• Single parent family: $ 548,250
  • Duplex: $ 702,000
  • Triplex: $ 848,500
  • Quadruple: $ 1,054,500

If you live in a high cost area, you can check with Fannie Mae or Freddie Mac what the limit is in your area.

Good to know: The requirements for conventional mortgage loans are more stringent than the requirements for government guaranteed loans. For example, you will need a higher credit score to take out a conventional loan.

You’ll also need to pay the PMI if your down payment is less than 20%, although it can usually be waived once you’ve built up enough equity.

Credible can help you find a good mortgage rate on a conventional loan. You can easily compare all of our partner lenders and see prequalified rates in as little as three minutes. Checking rates is always free and will not affect your credit score.

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FHA loan

With an FHA loan, you will have to meet compliant loan limits, but you may not have the same strict credit requirements as with a conventional loan.

FHA loans come with a relatively small down payment of 3.5%. However, you will pay mortgage insurance premiums over the life of the loan if your down payment is less than 10%. If you put more than 10% down, your mortgage insurance will be canceled after 11 years.

VA loan

For those who qualify, a VA loan can be a good choice when financing a duplex. You don’t have to deposit anything and there is no obligation to pay mortgage insurance.

However, the VA imposes an upfront financing fee – between 1.4% and 3.6% of the loan, depending on your down payment and whether or not you are using a VA loan for the first time.

For investment properties

If you don’t live in your duplex, the situation changes. You’ll need a larger down payment – for conventional loans, the minimum is 25% – and the lender may want to see other documents, such as local rental rates and occupancy statistics, which indicate that the property will be profitable.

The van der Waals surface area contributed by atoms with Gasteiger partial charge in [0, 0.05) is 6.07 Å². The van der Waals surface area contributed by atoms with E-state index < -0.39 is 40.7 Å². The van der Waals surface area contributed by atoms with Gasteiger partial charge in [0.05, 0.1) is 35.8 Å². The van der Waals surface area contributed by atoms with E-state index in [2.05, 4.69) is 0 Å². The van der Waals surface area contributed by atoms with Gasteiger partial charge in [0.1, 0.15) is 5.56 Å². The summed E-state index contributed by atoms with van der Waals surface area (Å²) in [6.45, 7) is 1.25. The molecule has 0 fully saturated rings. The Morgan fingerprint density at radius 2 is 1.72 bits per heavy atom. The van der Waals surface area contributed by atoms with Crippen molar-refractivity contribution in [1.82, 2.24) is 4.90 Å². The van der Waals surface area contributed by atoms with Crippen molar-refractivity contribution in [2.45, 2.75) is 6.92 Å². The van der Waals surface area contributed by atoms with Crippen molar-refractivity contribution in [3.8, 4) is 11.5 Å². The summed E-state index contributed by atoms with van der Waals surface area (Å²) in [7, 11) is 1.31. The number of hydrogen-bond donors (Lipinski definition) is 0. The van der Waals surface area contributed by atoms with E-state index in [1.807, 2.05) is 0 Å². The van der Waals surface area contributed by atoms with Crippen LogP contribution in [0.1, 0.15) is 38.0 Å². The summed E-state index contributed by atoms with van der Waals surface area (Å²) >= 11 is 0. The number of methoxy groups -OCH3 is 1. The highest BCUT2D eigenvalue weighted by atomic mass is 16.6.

No government guaranteed mortgages

Government-backed programs such as FHA loans and VA loans require that you live in the property as your primary residence. If you do not plan to live in the duplex, you will not be able to access these programs.

Higher down payment requirements

Lenders require larger down payments when you are not using a property as your primary residence. This is, in part, because PMI is not available for investment property.

Use rental income to benefit from a duplex loan

It is possible to use the projected rental income when applying for a multi-family mortgage, even as a first-time buyer.

The appraiser will include a special form called a Small Income Residential Property Appraisal Report (Form 1025) with your appraisal report that takes into account a number of different things, including:

  • What each unit is likely to bring for rent
  • The condition of the property
  • The value of comparable rental properties in your area
  • Neighborhood characteristics

Once done, Fannie Mae lets you “count” 75% of the market rent when you qualify for a loan.

So let’s say your monthly mortgage payment for a duplex is $ 1,500, and you plan to live on one side while renting the other side for $ 1,200, market rent.

You can use $ 900 – 75% of market rent – to reduce the amount of debt taken into account when calculating your debt-to-income ratio (DTI).

Now instead of a $ 1,500 debt payment impacting your DTI, only $ 600 is considered part of your DTI, which can help you stay below the 50% DTI limit .

About the Author

Miranda Marquit

Miranda Marquit is an authority on mortgage, investment and business matters and a contributor to Credible. His work has been published on NPR, Marketwatch, FOX Business, The Hill, US News & World Report, Forbes, etc.